The particulate nature of the polymeric binder is also important with respect to the final properties of the paper based product. It is preferred that the polymeric binder have a particle of a water swollen size (i.e., the equilibrium size of the particle in water) equivalent to a diameter of about 3 to 7 of the cellulosic fibers used in making the paper based product. It has been found that the use of such sized particles provides a paper based product having excellent peel strength as well as Z directional strength.
The slurry prepared also contains an aqueous emulsion. This aqueous emulsion is comprised of lecithin and a fatty acid or derivative thereof. The amount of lecithin employed is sufficient to create a stable aqueous emulsion with the fatty acid and/or a derivative (e.g., ester) thereof. In general, the weight ratio of lecithin to fatty acid or derivative thereof in the emulsion ranges from about 1:9 to about 3:7, with about 2:8 being preferred.
The lecithin can be lecithin derived from any plant, animal or microbial source. Suitable lecithin materials are commercially available, and include soybean lecithin and yolk lecithin. The fatty acids are preferably C.sub.8 -C.sub.4 fatty acids, or the ester derivative thereof, i.e., the fatty acid ester. It has been found that an emulsion of the lecithin and the fatty acid compound provides an additive which gives excellent release to the web product despite the presence of the sticky polymeric binder, thereby permitting the web to be dried on drying cans and other conventional equipment. An emulsion containing this particular combination of components has also has been found to not significantly reduce the physical properties of tensile and tear strength of the final paper based product. This is an important consideration since many additives can destroy or substantially reduce the physical properties of tensile, peel and Z-directional strength of a paper based web. The components of the emulsion are also advantageously ingredients which are safe for use in any materials which are to have contact with food products.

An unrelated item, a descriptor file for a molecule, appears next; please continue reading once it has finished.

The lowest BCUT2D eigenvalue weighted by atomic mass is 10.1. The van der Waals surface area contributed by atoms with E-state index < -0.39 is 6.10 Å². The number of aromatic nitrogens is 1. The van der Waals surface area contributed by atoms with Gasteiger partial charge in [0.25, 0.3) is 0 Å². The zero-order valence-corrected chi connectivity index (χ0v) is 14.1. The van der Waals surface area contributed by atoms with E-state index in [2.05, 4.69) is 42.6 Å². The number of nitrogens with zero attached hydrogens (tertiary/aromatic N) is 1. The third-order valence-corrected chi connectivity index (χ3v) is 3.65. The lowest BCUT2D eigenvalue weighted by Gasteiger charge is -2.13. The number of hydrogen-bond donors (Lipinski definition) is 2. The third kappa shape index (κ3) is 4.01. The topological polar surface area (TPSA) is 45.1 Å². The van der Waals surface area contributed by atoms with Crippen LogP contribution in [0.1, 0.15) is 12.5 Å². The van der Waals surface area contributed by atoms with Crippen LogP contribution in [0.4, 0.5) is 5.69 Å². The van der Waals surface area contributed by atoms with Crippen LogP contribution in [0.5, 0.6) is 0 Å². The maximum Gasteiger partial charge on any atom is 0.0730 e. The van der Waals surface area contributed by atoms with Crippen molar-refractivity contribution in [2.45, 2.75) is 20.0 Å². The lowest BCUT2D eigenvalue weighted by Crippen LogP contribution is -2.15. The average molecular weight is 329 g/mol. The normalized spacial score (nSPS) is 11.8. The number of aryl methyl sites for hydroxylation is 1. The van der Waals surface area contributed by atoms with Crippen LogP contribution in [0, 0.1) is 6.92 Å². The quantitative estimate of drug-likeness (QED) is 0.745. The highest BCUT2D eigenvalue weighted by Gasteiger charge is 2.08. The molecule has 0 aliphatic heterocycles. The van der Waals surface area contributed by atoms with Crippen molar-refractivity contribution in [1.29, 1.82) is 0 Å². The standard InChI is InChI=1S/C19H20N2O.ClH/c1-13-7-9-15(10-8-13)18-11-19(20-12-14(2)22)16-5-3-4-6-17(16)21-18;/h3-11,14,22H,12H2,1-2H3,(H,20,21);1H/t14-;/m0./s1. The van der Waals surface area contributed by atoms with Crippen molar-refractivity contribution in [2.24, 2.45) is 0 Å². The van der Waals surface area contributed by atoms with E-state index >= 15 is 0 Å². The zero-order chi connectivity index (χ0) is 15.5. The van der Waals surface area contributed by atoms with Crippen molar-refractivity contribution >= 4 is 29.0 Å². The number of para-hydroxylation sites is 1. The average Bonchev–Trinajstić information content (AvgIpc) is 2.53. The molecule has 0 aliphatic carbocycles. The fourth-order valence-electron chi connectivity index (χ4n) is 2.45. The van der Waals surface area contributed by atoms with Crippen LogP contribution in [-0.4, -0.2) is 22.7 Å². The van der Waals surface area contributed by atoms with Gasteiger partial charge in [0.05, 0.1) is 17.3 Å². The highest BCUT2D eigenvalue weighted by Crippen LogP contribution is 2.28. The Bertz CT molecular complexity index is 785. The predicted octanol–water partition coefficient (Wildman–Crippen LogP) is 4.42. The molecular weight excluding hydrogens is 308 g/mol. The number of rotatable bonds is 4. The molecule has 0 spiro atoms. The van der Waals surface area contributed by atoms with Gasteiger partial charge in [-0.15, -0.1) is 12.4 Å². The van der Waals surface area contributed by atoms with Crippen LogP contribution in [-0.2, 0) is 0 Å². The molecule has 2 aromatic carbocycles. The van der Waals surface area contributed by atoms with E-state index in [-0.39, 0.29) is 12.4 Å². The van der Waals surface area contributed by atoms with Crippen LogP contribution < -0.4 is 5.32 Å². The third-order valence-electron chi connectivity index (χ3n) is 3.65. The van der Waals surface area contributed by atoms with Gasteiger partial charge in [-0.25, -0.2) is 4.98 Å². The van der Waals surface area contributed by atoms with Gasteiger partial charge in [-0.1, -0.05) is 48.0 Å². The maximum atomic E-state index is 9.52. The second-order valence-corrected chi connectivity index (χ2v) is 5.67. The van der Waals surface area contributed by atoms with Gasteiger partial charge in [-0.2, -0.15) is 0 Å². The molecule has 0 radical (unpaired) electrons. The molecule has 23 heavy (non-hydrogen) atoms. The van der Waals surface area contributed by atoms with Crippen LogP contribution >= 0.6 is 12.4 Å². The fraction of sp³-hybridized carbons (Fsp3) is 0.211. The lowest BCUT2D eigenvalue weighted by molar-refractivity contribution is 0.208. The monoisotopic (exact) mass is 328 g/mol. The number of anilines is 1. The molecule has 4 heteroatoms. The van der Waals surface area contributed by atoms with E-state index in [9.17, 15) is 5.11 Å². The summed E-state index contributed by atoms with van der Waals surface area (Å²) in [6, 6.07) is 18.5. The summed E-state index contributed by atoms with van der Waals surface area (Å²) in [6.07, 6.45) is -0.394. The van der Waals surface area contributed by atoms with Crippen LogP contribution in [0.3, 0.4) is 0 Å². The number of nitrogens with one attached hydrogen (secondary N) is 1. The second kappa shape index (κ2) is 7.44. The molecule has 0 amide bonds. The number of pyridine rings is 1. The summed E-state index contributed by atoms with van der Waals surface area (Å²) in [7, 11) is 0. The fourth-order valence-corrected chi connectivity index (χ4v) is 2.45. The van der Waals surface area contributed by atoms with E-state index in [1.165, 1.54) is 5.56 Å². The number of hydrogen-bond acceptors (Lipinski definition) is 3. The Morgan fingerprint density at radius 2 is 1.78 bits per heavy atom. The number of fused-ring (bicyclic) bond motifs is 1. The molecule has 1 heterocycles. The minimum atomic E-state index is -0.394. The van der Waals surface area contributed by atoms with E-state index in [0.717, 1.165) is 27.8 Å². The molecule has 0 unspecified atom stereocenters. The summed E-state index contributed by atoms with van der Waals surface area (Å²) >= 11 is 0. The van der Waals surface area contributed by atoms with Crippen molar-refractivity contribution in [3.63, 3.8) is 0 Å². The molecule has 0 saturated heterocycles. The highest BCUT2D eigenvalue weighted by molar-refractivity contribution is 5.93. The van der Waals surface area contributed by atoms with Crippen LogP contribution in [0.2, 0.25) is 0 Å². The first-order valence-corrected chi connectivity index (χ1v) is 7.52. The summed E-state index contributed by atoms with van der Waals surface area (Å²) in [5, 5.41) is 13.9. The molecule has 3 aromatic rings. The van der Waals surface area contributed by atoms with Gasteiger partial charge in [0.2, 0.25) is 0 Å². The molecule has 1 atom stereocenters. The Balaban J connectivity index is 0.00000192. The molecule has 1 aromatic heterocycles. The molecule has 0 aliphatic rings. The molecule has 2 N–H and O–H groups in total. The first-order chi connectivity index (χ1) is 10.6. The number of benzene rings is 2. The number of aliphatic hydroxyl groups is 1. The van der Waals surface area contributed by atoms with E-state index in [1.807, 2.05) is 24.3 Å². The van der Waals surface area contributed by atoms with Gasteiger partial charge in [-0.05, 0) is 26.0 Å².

The particulate binder should be thoroughly mixed with the cellulosic pulp in the slurry. This mixing is preferably done prior to the wet end of the paper machine. The mixing insures uniform distribution of the binder particulates in the formed paper product. Prior to mixing with the cellulosic pulp in the aqueous slurry, it is preferred that the particulate binder be fully hydrated or reach equilibrium in an aqueous suspension, generally at room temperature. This is most preferred when the particulate binder is a polyvinyl alcohol powder. If, however, addition of the particulate binder is made in dry form directly to the cellulosic slurry, it is preferably made so as to allow sufficient dwell time to permit the particles to reach equilibrium in the aqueous suspension.
The emulsion comprised of lecithin and fatty acid and/or derivative thereof can be introduced into the slurry at any time in the papermaking process prior to the drying sequence. Therefore, the emulsion can be added to the head box, directly to the pulp (slurry) or anywhere down the line. In an alternative embodiment of the present invention, the emulsion can also be sprayed directly onto the dryer cans, or the web can be sprayed with the emulsion prior to drying. The key is to have the emulsion coat the drying surfaces of the drying cylinders so that when the particulate binder is activated by the heat, sticking to the surface of the drying cylinder does not occur. It is most preferred, however, that the emulsion be placed directly into the slurry since this permits a most efficient, continuous process without any concerns about the web sticking to the surface of the drying cylinders. If the emulsion were to be sprayed onto the surface of the drying cylinders or on the web prior to entering the drying sequence of the process, such spraying would have to also be continuous to permit the running of a continuous process. Simply creating a slurry containing the emulsion is the most effective and efficient means of conducting the process.